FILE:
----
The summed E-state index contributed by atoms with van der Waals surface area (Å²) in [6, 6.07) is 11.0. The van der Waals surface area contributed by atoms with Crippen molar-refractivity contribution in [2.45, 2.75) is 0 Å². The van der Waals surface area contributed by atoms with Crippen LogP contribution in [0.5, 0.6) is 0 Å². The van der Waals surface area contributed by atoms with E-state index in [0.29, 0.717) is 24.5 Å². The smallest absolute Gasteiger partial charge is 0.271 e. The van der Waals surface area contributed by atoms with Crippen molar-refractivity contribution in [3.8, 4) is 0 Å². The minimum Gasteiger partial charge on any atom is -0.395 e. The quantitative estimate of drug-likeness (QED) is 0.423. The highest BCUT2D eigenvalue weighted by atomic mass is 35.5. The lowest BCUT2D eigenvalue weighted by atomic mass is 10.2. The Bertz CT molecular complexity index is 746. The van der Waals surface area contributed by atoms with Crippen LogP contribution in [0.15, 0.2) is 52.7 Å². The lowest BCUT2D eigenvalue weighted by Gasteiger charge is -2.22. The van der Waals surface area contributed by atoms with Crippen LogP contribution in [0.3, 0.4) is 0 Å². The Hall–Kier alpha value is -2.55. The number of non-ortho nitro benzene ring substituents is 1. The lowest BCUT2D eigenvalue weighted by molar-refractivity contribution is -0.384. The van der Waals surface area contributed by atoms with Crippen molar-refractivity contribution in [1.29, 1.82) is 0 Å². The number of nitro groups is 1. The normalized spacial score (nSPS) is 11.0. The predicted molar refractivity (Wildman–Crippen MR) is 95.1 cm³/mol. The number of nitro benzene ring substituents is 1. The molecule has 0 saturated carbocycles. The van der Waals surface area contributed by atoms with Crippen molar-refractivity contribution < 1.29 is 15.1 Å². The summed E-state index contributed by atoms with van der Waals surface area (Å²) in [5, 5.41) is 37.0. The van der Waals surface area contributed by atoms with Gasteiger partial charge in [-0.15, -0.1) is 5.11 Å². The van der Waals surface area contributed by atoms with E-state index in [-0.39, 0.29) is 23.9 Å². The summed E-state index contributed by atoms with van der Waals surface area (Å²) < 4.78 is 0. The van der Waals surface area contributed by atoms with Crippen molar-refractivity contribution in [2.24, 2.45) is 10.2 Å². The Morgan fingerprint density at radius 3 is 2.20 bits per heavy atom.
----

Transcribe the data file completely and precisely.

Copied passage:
The summed E-state index contributed by atoms with van der Waals surface area (Å²) in [6, 6.07) is 11.0. The van der Waals surface area contributed by atoms with Crippen molar-refractivity contribution in [2.45, 2.75) is 0 Å². The van der Waals surface area contributed by atoms with Crippen LogP contribution in [0.5, 0.6) is 0 Å². The van der Waals surface area contributed by atoms with E-state index in [0.29, 0.717) is 24.5 Å². The smallest absolute Gasteiger partial charge is 0.271 e. The van der Waals surface area contributed by atoms with Crippen molar-refractivity contribution in [3.8, 4) is 0 Å². The minimum Gasteiger partial charge on any atom is -0.395 e. The quantitative estimate of drug-likeness (QED) is 0.423. The highest BCUT2D eigenvalue weighted by atomic mass is 35.5. The lowest BCUT2D eigenvalue weighted by atomic mass is 10.2. The Bertz CT molecular complexity index is 746. The van der Waals surface area contributed by atoms with Crippen LogP contribution in [0.15, 0.2) is 52.7 Å². The lowest BCUT2D eigenvalue weighted by Gasteiger charge is -2.22. The van der Waals surface area contributed by atoms with Crippen LogP contribution in [0.3, 0.4) is 0 Å². The Hall–Kier alpha value is -2.55. The number of non-ortho nitro benzene ring substituents is 1. The lowest BCUT2D eigenvalue weighted by molar-refractivity contribution is -0.384. The van der Waals surface area contributed by atoms with Crippen molar-refractivity contribution in [1.29, 1.82) is 0 Å². The number of nitro groups is 1. The normalized spacial score (nSPS) is 11.0. The predicted molar refractivity (Wildman–Crippen MR) is 95.1 cm³/mol. The number of nitro benzene ring substituents is 1. The molecule has 0 saturated carbocycles. The van der Waals surface area contributed by atoms with Crippen molar-refractivity contribution < 1.29 is 15.1 Å². The summed E-state index contributed by atoms with van der Waals surface area (Å²) in [5, 5.41) is 37.0. The van der Waals surface area contributed by atoms with Gasteiger partial charge in [-0.15, -0.1) is 5.11 Å². The van der Waals surface area contributed by atoms with E-state index in [-0.39, 0.29) is 23.9 Å². The summed E-state index contributed by atoms with van der Waals surface area (Å²) < 4.78 is 0. The van der Waals surface area contributed by atoms with Crippen molar-refractivity contribution in [2.24, 2.45) is 10.2 Å². The Morgan fingerprint density at radius 3 is 2.20 bits per heavy atom.